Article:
Coronavirus (COVID-19) Notice
Although most refuge lands and outdoor spaces have remained open for the public to enjoy, we encourage you to:

  • Check local conditions on this website and call ahead for current information
  • Follow current CDC safe practices by maintaining a safe distance between yourself and other groups
  • Wash your hands often with soap and water for at least 20 seconds
  • Avoid touching your eyes, nose and mouth
  • Cover your mouth and nose when you cough or sneeze
  • Most importantly, stay home if you feel sick


Features

  • Refuge Fact Sheet Map

    Refuge Map Showing Visitor Access

    Map of Bitter Lake National Wildlife Refuge visitor areas and scenic routes showing trails, overlooks, observation blind, and lakes.

    Refuge Visitor Access Map

  • Dragonfly hitching a ride on Agency staff / © Bret Beasley

    Cancellation of Dragonfly Festival

    Due to the COVID-19 pandemic and the restriction of large gatherings, we regret the cancellation of this year's Festival for public safety.

    Dragonfly Festival Cancellation Release Notice

  • Threatened status Pecos orange sunflower / USFWS

    Temporarily Closing Visitor Center

    . . . to slow the spread of COVID-19 and to ensure the health and safety of our employees, volunteers, and you--our friends and neighbors.

    Agency's COVID-19 Announcement Letter

  • Killdeer plover / © Bernadette Madison, USFWS

    eBird Observation Entries

    Find out what birds are being seen at Bitter Lake National Wildlife Refuge, including the most recent sightings.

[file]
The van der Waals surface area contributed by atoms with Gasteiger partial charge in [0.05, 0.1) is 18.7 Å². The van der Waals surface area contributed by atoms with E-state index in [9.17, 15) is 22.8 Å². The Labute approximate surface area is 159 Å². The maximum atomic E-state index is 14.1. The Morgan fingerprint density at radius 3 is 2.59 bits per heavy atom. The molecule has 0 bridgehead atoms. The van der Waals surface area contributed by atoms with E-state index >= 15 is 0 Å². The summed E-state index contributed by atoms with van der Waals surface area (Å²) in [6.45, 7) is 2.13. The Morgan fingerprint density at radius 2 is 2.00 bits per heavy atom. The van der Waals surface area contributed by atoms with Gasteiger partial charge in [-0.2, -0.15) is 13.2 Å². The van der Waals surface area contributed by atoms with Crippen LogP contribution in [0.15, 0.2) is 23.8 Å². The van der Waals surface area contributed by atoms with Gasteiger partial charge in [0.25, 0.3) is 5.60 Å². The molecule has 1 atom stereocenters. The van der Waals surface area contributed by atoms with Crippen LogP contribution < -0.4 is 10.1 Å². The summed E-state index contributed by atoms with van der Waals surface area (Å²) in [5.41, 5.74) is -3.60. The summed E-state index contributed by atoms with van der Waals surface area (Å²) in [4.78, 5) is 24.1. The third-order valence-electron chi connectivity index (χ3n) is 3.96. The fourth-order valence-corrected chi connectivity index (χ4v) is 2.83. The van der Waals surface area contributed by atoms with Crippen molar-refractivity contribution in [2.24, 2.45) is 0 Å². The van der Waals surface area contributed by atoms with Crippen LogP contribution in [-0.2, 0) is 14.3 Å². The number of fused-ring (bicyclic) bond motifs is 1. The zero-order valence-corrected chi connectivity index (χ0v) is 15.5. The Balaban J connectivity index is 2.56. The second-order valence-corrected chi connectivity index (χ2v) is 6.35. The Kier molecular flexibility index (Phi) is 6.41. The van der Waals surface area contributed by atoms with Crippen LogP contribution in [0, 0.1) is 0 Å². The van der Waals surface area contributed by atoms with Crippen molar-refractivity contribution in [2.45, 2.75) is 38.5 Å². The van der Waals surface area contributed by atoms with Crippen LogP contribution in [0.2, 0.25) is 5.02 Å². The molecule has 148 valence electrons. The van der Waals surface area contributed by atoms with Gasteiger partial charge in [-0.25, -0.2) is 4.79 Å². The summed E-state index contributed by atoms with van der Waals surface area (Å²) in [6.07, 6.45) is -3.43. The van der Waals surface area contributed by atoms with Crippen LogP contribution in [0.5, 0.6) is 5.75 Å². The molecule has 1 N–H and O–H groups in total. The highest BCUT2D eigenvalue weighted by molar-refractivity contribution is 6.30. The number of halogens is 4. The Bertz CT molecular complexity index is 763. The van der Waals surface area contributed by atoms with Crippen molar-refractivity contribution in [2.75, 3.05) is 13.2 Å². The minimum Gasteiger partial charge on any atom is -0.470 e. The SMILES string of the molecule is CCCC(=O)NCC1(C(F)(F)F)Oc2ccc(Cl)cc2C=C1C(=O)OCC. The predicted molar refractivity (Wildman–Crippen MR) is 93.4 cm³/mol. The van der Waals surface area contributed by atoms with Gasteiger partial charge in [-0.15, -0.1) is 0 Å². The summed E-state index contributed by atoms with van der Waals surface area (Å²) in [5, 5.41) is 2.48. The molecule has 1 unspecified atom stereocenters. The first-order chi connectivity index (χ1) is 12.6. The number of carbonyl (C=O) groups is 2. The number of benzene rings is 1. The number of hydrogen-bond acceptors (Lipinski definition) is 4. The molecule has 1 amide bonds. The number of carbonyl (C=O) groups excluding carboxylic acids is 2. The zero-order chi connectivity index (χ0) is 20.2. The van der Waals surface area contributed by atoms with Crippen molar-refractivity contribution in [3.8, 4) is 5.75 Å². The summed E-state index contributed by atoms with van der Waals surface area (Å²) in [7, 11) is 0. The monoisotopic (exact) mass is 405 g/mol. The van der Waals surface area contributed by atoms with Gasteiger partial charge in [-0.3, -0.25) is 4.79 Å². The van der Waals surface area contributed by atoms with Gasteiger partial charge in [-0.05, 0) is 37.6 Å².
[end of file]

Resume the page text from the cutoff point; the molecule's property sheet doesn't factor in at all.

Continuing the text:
eBird Daily Observations

For Our Refuge Visitors

Refuge Trails Open to the Public

Sunrise on Refuge Lake / © Bernadette Madison

View the Refuge's Visitor Access Map, linked below. The Refuge lands are open to the public, even though our Visitor Center remains closed due to COVID-19 pandemic. The map shows our visitor trails, overlook observation areas, auto tour road, and lakes. The Refuge is open every day from one hour before sunrise to one hour after sunset. The tour road is open daily.

Refuge Visitor Access Map

Agency Precautions to COVID

U.S. Fish and Wildlife Service Announcement: Keeping with guidance from the White House and Centers for Disease Control and Prevention (CDC) and acting out of an abundance of caution, we are temporarily suspending (closing) operations of the Visitor Center at Bitter Lake National Wildlife Refuge. We are committed to doing our part to slow the spread of COVID-19 and to ensure the health and safety of our employees, volunteers, and you--our friends and neighbors. Therefore, planned Refuge events and programs may not take place as scheduled. Refuge lands, including nature trails and outdoor recreational activities, remain open and accessible to the public. Please visit refuge information kiosks or brochure boxes for visitor information and refuge maps. We apologize for any inconvenience and will provide updates as they become available. More information is available by calling 575-420-4304 or emailing jennifer_romero@fws.gov.

REGRET TO ANNOUNCE CANCELLATION!

Upcoming Dragonfly Festival Cancelled

Eastern amberwing skimmer / Jessica Bolser, USFWS

FOR IMMEDIATE NEWS RELEASE: The Bitter Lake National Wildlife Refuge and Friends of Bitter Lake National Wildlife Refuge regrets to announce the cancellation of the 2020 Dragonfly Festival scheduled for September 12, 2020. Due to the COVID-19 pandemic and the restriction of large gatherings, the decision to cancel this popular event was based on public safety concerns. The refuge Visitor Center remains closed until further notice but the refuge auto tour route, hiking and biking trails remain open from sunrise to sunset. We plan to resume this annual event in September 2021. For more information you may contact the refuge at (575) 625-4011.

Event Cancelled

About the NWRS

National Wildlife Refuge System

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The National Wildlife Refuge System, within the U.S. Fish and Wildlife Service, manages a national network of lands and waters set aside to conserve America's fish, wildlife, and plants.

Learn more about the NWRS